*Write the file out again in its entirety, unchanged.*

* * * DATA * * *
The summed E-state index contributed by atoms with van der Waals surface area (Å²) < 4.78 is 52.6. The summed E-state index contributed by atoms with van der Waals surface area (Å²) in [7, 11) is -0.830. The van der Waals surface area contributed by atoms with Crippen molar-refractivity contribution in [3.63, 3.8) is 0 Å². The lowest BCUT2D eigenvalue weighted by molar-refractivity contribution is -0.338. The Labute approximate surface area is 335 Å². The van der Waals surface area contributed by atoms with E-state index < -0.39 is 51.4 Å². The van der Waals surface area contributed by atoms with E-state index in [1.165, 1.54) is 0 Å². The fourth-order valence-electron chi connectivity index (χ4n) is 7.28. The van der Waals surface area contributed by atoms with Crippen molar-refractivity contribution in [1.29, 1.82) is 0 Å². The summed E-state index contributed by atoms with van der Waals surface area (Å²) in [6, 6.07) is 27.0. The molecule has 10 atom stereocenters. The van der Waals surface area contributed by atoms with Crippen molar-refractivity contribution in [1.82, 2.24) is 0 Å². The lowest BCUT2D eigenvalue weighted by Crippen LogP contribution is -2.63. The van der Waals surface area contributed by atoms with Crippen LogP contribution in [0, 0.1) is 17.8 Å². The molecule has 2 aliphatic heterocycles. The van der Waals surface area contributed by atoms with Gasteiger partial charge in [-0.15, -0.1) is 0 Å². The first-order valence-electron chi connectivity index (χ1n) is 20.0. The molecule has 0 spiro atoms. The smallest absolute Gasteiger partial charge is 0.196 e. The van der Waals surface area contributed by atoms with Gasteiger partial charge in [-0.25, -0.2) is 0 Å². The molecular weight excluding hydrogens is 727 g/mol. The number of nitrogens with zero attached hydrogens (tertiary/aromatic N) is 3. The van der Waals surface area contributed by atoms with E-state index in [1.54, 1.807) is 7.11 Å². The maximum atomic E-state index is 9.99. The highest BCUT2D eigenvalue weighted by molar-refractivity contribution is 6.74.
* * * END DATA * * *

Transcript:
The summed E-state index contributed by atoms with van der Waals surface area (Å²) < 4.78 is 52.6. The summed E-state index contributed by atoms with van der Waals surface area (Å²) in [7, 11) is -0.830. The van der Waals surface area contributed by atoms with Crippen molar-refractivity contribution in [3.63, 3.8) is 0 Å². The lowest BCUT2D eigenvalue weighted by molar-refractivity contribution is -0.338. The Labute approximate surface area is 335 Å². The van der Waals surface area contributed by atoms with E-state index < -0.39 is 51.4 Å². The van der Waals surface area contributed by atoms with E-state index in [1.165, 1.54) is 0 Å². The fourth-order valence-electron chi connectivity index (χ4n) is 7.28. The van der Waals surface area contributed by atoms with Crippen molar-refractivity contribution in [1.29, 1.82) is 0 Å². The summed E-state index contributed by atoms with van der Waals surface area (Å²) in [6, 6.07) is 27.0. The molecule has 10 atom stereocenters. The van der Waals surface area contributed by atoms with Crippen molar-refractivity contribution in [1.82, 2.24) is 0 Å². The lowest BCUT2D eigenvalue weighted by Crippen LogP contribution is -2.63. The van der Waals surface area contributed by atoms with Crippen LogP contribution in [0, 0.1) is 17.8 Å². The molecule has 2 aliphatic heterocycles. The van der Waals surface area contributed by atoms with Gasteiger partial charge in [-0.15, -0.1) is 0 Å². The first-order valence-electron chi connectivity index (χ1n) is 20.0. The molecule has 0 spiro atoms. The smallest absolute Gasteiger partial charge is 0.196 e. The van der Waals surface area contributed by atoms with Gasteiger partial charge in [-0.25, -0.2) is 0 Å². The molecular weight excluding hydrogens is 727 g/mol. The number of nitrogens with zero attached hydrogens (tertiary/aromatic N) is 3. The van der Waals surface area contributed by atoms with E-state index in [1.54, 1.807) is 7.11 Å². The maximum atomic E-state index is 9.99. The highest BCUT2D eigenvalue weighted by molar-refractivity contribution is 6.74.